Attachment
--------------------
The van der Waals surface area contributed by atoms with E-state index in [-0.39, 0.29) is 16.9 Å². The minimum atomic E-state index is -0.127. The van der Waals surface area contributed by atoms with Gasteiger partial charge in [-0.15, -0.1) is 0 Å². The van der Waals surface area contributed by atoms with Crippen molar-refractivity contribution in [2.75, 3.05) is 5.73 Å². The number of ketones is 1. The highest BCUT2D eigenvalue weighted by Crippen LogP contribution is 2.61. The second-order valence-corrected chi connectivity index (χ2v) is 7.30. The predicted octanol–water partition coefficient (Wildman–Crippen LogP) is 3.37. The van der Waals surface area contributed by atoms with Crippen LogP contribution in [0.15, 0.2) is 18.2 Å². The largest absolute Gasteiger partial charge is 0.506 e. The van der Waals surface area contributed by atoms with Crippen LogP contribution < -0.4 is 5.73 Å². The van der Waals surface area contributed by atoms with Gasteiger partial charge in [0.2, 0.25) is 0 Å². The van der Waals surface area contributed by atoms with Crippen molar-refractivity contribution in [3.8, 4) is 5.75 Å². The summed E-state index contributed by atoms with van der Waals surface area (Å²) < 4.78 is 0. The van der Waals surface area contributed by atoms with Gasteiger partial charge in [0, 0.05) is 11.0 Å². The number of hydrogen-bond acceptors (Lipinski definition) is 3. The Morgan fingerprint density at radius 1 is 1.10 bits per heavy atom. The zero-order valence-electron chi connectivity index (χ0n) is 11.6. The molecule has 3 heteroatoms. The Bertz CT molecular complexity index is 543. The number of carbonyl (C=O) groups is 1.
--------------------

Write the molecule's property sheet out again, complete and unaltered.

The van der Waals surface area contributed by atoms with E-state index in [-0.39, 0.29) is 16.9 Å². The minimum atomic E-state index is -0.127. The van der Waals surface area contributed by atoms with Gasteiger partial charge in [-0.15, -0.1) is 0 Å². The van der Waals surface area contributed by atoms with Crippen molar-refractivity contribution in [2.75, 3.05) is 5.73 Å². The number of ketones is 1. The highest BCUT2D eigenvalue weighted by Crippen LogP contribution is 2.61. The second-order valence-corrected chi connectivity index (χ2v) is 7.30. The predicted octanol–water partition coefficient (Wildman–Crippen LogP) is 3.37. The van der Waals surface area contributed by atoms with Crippen LogP contribution in [0.15, 0.2) is 18.2 Å². The largest absolute Gasteiger partial charge is 0.506 e. The van der Waals surface area contributed by atoms with Crippen LogP contribution < -0.4 is 5.73 Å². The van der Waals surface area contributed by atoms with Gasteiger partial charge in [0.2, 0.25) is 0 Å². The van der Waals surface area contributed by atoms with Crippen molar-refractivity contribution in [3.8, 4) is 5.75 Å². The summed E-state index contributed by atoms with van der Waals surface area (Å²) < 4.78 is 0. The van der Waals surface area contributed by atoms with Gasteiger partial charge in [0, 0.05) is 11.0 Å². The number of hydrogen-bond acceptors (Lipinski definition) is 3. The Morgan fingerprint density at radius 1 is 1.10 bits per heavy atom. The zero-order valence-electron chi connectivity index (χ0n) is 11.6. The molecule has 3 heteroatoms. The Bertz CT molecular complexity index is 543. The number of carbonyl (C=O) groups is 1.